The Unfortunate Fight to Fit In

the unfortunate fight to fit inAre you trying to fit in? Believe me, it can be exhausting. Always promoting, always proving, always pushing…just to get into that spot where others recognize your significance. After reading that, doesn’t it just sound ridiculous? Well, we get into these seasons of striving without even realizing it. And, leaders do it just as much (or more) as anyone else. It’s the drive in us.

To see and hear leaders do and say things that reveal their fight makes me want even more to say NO to this struggle. When we name-drop, toot our own horn, talk only to “important” people, and show-off on social media, we are frankly getting bloodied in this battle. We need to see it for what it is…an unfortunate fight.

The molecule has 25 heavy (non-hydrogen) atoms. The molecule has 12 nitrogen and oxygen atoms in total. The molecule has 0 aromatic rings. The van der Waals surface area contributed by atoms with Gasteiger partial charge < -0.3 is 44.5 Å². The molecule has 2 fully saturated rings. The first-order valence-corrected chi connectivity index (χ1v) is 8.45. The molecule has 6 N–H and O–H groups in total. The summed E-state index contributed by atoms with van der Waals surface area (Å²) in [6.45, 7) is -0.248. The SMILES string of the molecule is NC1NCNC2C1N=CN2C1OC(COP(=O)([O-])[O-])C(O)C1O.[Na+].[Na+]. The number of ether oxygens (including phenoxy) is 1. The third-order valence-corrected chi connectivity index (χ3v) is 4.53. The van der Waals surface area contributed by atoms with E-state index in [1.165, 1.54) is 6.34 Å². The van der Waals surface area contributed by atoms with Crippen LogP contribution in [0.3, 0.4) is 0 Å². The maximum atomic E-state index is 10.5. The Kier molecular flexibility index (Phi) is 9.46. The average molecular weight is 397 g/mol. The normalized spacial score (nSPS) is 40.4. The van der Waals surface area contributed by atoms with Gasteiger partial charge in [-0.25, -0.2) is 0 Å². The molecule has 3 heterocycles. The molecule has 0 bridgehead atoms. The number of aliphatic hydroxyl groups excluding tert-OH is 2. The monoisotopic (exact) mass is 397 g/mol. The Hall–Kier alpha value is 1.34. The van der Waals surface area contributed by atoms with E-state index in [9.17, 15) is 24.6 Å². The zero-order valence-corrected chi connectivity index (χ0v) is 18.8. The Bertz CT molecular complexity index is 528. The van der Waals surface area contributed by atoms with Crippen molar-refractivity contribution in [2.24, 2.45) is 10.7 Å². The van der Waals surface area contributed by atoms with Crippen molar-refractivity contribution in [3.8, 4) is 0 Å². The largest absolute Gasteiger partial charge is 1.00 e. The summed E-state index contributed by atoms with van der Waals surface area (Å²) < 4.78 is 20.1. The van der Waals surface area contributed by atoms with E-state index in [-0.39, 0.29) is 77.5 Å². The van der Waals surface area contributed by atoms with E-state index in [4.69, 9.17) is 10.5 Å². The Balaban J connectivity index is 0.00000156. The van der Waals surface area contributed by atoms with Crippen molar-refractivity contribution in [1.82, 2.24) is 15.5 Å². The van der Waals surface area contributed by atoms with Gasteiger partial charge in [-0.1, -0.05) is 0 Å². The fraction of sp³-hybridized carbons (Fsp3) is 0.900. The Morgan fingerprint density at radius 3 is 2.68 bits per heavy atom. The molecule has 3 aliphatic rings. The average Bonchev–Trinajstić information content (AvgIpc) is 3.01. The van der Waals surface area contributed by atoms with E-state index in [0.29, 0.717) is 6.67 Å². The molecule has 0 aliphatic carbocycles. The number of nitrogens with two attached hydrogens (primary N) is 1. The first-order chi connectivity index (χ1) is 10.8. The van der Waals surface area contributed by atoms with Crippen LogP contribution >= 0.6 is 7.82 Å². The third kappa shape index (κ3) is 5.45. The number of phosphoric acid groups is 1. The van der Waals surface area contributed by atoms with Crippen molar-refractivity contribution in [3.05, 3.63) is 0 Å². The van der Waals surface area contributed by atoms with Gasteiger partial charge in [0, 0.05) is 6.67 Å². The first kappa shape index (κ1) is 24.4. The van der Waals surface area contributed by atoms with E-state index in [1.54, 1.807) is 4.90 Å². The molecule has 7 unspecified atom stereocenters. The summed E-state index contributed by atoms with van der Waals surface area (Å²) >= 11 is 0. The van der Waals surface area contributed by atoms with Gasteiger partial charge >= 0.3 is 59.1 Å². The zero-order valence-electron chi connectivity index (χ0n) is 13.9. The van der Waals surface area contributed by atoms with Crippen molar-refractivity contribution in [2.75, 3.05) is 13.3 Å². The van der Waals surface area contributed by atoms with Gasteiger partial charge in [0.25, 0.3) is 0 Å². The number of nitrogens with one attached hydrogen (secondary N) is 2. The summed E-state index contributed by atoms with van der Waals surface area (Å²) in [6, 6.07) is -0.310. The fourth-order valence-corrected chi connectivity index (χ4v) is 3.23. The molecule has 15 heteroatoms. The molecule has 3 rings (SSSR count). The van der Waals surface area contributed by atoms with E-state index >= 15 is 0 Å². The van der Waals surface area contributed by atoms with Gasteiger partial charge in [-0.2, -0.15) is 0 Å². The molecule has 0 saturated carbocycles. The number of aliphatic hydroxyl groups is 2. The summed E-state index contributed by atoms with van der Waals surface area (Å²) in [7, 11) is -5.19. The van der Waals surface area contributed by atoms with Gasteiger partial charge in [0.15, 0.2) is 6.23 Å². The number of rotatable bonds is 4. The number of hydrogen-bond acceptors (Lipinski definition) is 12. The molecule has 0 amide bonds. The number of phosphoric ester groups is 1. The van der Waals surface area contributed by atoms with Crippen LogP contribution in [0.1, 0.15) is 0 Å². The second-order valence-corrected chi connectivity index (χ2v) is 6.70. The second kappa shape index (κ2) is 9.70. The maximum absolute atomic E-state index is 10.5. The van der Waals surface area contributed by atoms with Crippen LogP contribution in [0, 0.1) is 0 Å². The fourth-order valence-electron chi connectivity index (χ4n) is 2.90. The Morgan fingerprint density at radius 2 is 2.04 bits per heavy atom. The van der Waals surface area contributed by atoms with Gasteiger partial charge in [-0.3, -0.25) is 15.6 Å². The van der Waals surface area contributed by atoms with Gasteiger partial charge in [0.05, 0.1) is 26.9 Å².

There is a far better meditation than fitting in. The better reflection is… am I being obedient? The clarity that this question brings is staggering in light of the turmoil we allow to pillage our mind and emotions when we try to “fit in.” John Ortberg, in his soul-searching book The Me I Want to Be, writes, “Real life, however, begins when I die to the false god that is me.” And, we die to that false god only as we live in obedience!

Here are some follow up questions for even deeper clarity:

  • How should my obedience to God reflect in how I lead?
  • How should my obedience to God reflect in my relationships?
  • How should my obedience to God reflect in my daily responsibilities?